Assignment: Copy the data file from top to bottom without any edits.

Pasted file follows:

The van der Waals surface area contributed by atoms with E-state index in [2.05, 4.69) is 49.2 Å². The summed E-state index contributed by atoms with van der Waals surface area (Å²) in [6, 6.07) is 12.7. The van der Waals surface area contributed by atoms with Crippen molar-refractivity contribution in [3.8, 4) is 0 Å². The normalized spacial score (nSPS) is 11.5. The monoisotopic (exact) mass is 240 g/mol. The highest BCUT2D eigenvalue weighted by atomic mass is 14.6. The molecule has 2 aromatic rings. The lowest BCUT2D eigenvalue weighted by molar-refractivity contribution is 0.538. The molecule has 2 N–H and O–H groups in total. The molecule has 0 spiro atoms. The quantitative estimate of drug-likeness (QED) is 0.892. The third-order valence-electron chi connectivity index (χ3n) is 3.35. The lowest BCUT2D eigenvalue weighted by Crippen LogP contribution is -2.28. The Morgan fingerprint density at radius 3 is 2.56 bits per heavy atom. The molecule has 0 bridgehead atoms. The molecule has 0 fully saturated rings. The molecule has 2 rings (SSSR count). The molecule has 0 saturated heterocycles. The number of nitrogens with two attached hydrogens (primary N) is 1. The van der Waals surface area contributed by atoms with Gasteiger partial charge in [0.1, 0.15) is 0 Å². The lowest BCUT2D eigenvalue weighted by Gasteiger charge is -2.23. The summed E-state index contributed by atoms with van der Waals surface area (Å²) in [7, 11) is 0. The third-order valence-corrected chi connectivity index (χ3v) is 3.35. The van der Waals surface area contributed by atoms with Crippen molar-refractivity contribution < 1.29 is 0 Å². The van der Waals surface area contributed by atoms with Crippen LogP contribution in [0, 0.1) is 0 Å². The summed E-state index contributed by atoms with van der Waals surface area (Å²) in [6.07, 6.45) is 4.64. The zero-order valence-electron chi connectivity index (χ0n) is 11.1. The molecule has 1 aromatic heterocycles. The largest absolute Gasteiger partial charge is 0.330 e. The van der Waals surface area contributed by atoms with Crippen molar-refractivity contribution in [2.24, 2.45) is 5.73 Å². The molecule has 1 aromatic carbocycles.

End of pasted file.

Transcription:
The van der Waals surface area contributed by atoms with E-state index in [2.05, 4.69) is 49.2 Å². The summed E-state index contributed by atoms with van der Waals surface area (Å²) in [6, 6.07) is 12.7. The van der Waals surface area contributed by atoms with Crippen molar-refractivity contribution in [3.8, 4) is 0 Å². The normalized spacial score (nSPS) is 11.5. The monoisotopic (exact) mass is 240 g/mol. The highest BCUT2D eigenvalue weighted by atomic mass is 14.6. The molecule has 2 aromatic rings. The lowest BCUT2D eigenvalue weighted by molar-refractivity contribution is 0.538. The molecule has 2 N–H and O–H groups in total. The molecule has 0 spiro atoms. The quantitative estimate of drug-likeness (QED) is 0.892. The third-order valence-electron chi connectivity index (χ3n) is 3.35. The lowest BCUT2D eigenvalue weighted by Crippen LogP contribution is -2.28. The Morgan fingerprint density at radius 3 is 2.56 bits per heavy atom. The molecule has 0 bridgehead atoms. The molecule has 0 fully saturated rings. The molecule has 2 rings (SSSR count). The molecule has 0 saturated heterocycles. The number of nitrogens with two attached hydrogens (primary N) is 1. The van der Waals surface area contributed by atoms with Gasteiger partial charge in [0.1, 0.15) is 0 Å². The lowest BCUT2D eigenvalue weighted by Gasteiger charge is -2.23. The summed E-state index contributed by atoms with van der Waals surface area (Å²) in [7, 11) is 0. The third-order valence-corrected chi connectivity index (χ3v) is 3.35. The van der Waals surface area contributed by atoms with Crippen molar-refractivity contribution < 1.29 is 0 Å². The van der Waals surface area contributed by atoms with Crippen LogP contribution in [0, 0.1) is 0 Å². The summed E-state index contributed by atoms with van der Waals surface area (Å²) in [6.07, 6.45) is 4.64. The zero-order valence-electron chi connectivity index (χ0n) is 11.1. The molecule has 1 aromatic heterocycles. The largest absolute Gasteiger partial charge is 0.330 e. The van der Waals surface area contributed by atoms with Crippen molar-refractivity contribution in [2.24, 2.45) is 5.73 Å². The molecule has 1 aromatic carbocycles.